Friday, October 12, 2012

Toledo Tea Dress

Tea Dress: 
rayon, silk chiffon, charmeuse
Three tiers, the bottom tier silk chiffon lined with charmeuse.

In other words there are four hems! Most of the design was draped then a flat pattern was made. From there a rough sample was sewn to  test and make necessary modifications. The bodice pattern evolved over the course of three drafts, the sleeve pattern was finalized in two drafts. The tiers came next. 

Was determined to complete the dress for an event on October 7th. The entire process took about three weeks using every available moment and working into the (late) night.

The dominant material is hazy grey/mauve with a tiny abstract bud pattern. There was enough fabric for two tiers. Wanted to add a third layer to make the dress full length. Experimented with the color for the lowest tier. The main fabric was vibrant paired with purple, however, the only similar weight fabric in the purple family on hand was a pale tinted lavender silk crepe. Tried it, leaving it overnight at the bottom of the dress. Walked home in the dark, looking at people on the street observing whether they paired a light top with dark bottoms or vice versa and considered the effect of each of these. In the morning the lighter layer beneath the upper tiers seemed like a dangling participle, an unfinished sentence. The bottom tier had to end the sentence. It required a darker shade. (This also avoided the hazzard of wearing light fabric at curb level in New York City).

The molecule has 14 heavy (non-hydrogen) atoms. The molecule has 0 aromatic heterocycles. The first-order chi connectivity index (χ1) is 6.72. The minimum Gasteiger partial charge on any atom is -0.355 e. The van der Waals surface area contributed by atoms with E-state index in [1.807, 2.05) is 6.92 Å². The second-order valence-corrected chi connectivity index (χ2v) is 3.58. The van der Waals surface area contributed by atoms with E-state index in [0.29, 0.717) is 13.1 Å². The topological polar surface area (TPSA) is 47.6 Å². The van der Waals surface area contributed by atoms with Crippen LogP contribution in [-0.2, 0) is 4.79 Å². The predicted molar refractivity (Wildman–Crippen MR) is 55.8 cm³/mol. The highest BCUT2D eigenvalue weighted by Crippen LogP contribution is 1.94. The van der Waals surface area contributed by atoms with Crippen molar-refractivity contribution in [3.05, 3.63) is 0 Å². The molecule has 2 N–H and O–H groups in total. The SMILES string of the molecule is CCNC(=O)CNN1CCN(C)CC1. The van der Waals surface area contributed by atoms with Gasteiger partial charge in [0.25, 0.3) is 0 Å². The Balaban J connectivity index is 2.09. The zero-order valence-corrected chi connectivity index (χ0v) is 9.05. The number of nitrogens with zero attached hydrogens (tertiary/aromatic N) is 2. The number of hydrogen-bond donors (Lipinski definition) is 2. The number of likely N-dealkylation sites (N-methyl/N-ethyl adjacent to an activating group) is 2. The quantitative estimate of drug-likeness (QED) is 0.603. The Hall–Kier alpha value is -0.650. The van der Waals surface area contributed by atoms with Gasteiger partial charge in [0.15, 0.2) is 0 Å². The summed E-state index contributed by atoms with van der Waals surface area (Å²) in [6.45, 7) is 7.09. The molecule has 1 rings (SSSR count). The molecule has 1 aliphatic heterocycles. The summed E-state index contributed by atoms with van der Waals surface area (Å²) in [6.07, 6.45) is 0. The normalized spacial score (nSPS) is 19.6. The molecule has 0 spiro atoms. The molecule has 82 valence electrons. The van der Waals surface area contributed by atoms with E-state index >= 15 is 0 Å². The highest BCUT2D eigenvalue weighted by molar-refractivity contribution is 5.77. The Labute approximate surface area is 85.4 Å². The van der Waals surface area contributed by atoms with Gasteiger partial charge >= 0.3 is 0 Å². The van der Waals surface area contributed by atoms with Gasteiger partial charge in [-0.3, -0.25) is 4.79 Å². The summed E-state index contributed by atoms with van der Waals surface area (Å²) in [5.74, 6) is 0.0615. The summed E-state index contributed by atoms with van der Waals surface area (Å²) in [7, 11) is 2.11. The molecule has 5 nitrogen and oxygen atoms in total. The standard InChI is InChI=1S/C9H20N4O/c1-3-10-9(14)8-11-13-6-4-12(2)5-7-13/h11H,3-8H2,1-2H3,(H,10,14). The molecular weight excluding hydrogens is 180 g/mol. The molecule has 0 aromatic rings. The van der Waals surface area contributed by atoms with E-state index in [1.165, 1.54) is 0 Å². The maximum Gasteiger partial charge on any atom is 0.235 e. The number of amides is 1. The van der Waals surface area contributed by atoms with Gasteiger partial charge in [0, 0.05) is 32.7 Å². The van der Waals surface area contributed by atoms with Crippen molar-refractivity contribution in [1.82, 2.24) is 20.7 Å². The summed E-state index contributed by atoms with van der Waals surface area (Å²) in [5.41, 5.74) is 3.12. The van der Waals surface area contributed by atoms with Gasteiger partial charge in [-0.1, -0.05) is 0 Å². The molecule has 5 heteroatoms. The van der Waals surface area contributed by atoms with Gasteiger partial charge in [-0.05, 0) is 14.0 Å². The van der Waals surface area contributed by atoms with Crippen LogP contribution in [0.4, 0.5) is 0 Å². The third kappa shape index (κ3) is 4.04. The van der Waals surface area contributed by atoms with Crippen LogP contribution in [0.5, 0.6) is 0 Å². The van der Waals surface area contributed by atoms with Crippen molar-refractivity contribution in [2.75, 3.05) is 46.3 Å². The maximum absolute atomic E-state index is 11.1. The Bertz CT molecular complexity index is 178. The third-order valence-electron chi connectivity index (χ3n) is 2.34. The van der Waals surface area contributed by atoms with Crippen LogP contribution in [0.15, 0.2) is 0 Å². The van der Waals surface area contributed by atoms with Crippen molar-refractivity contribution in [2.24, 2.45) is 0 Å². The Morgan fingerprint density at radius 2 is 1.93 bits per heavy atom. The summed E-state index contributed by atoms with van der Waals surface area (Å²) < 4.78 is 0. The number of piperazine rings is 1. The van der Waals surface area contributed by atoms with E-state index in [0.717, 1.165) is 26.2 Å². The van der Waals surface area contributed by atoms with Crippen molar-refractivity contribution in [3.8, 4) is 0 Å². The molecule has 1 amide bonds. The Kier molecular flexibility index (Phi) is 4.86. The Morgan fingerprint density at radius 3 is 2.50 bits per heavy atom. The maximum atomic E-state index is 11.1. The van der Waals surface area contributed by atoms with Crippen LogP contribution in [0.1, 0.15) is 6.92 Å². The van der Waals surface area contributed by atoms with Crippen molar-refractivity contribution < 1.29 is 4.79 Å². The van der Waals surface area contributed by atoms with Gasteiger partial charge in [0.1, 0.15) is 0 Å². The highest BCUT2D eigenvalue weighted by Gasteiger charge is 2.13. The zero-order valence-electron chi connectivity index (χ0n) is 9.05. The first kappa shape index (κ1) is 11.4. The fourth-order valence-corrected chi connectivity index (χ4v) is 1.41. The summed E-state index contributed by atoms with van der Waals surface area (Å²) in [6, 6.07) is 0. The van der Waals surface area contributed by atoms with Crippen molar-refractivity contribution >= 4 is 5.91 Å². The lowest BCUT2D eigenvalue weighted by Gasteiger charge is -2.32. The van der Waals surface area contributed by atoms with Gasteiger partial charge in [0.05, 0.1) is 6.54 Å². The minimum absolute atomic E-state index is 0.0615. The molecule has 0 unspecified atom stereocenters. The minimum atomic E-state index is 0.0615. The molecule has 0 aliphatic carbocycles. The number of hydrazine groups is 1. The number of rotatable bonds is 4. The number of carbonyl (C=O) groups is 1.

Detail: back, sash

Had a piece of mauve charmeuse. Sewed it in but there was too little material for a gathered tier. That is where the chiffon came in. With little time, went to one fabric shop in the garment district. There was plenty of charmeuse yet none was a match or a good substitute. The closest to mauve was a beautiful piece of silk chiffon. There were benefits to using chiffon. Although the photograph makes it less apparent (and doesn't do justice to its color), the chiffon tier is hyper-gathered! It sways and floats slowly back into place. The charmeuse lining behind it protects the delicate material and makes a wonderful sash.

Hemming was an adventure. More on that to come.